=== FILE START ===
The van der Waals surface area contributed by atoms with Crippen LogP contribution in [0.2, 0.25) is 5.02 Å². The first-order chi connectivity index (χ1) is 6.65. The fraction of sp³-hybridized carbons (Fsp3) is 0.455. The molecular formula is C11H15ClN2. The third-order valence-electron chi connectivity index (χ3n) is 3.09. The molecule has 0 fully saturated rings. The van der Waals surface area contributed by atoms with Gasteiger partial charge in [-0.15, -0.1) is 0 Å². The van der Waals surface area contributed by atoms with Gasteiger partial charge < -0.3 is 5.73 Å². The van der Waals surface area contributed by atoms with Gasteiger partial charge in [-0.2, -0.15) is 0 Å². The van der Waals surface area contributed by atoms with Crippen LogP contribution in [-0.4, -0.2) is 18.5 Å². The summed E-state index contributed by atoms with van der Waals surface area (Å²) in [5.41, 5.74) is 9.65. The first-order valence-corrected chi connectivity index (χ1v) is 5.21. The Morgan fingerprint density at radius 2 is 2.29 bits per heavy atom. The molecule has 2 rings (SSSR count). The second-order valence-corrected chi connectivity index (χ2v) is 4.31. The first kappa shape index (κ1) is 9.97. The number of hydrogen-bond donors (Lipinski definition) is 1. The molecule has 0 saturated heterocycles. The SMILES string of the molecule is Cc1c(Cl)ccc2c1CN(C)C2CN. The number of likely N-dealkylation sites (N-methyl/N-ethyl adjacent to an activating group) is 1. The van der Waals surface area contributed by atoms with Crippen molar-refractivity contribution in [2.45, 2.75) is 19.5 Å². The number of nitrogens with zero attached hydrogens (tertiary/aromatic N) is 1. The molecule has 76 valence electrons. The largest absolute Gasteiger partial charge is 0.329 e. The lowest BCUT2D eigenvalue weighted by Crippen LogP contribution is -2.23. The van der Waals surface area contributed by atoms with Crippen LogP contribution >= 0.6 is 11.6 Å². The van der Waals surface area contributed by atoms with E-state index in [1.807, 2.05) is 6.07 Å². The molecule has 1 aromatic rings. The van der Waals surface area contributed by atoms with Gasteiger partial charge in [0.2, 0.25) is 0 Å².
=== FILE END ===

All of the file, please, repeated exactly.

The van der Waals surface area contributed by atoms with Crippen LogP contribution in [0.2, 0.25) is 5.02 Å². The first-order chi connectivity index (χ1) is 6.65. The fraction of sp³-hybridized carbons (Fsp3) is 0.455. The molecular formula is C11H15ClN2. The third-order valence-electron chi connectivity index (χ3n) is 3.09. The molecule has 0 fully saturated rings. The van der Waals surface area contributed by atoms with Gasteiger partial charge in [-0.15, -0.1) is 0 Å². The van der Waals surface area contributed by atoms with Gasteiger partial charge < -0.3 is 5.73 Å². The van der Waals surface area contributed by atoms with Gasteiger partial charge in [-0.2, -0.15) is 0 Å². The van der Waals surface area contributed by atoms with Crippen LogP contribution in [-0.4, -0.2) is 18.5 Å². The summed E-state index contributed by atoms with van der Waals surface area (Å²) in [5.41, 5.74) is 9.65. The first-order valence-corrected chi connectivity index (χ1v) is 5.21. The Morgan fingerprint density at radius 2 is 2.29 bits per heavy atom. The molecule has 2 rings (SSSR count). The second-order valence-corrected chi connectivity index (χ2v) is 4.31. The first kappa shape index (κ1) is 9.97. The number of hydrogen-bond donors (Lipinski definition) is 1. The molecule has 0 saturated heterocycles. The SMILES string of the molecule is Cc1c(Cl)ccc2c1CN(C)C2CN. The number of likely N-dealkylation sites (N-methyl/N-ethyl adjacent to an activating group) is 1. The van der Waals surface area contributed by atoms with Crippen molar-refractivity contribution in [2.45, 2.75) is 19.5 Å². The number of nitrogens with zero attached hydrogens (tertiary/aromatic N) is 1. The molecule has 76 valence electrons. The largest absolute Gasteiger partial charge is 0.329 e. The lowest BCUT2D eigenvalue weighted by Crippen LogP contribution is -2.23. The van der Waals surface area contributed by atoms with Crippen LogP contribution >= 0.6 is 11.6 Å². The van der Waals surface area contributed by atoms with E-state index in [1.807, 2.05) is 6.07 Å². The molecule has 1 aromatic rings. The van der Waals surface area contributed by atoms with Gasteiger partial charge in [0.2, 0.25) is 0 Å².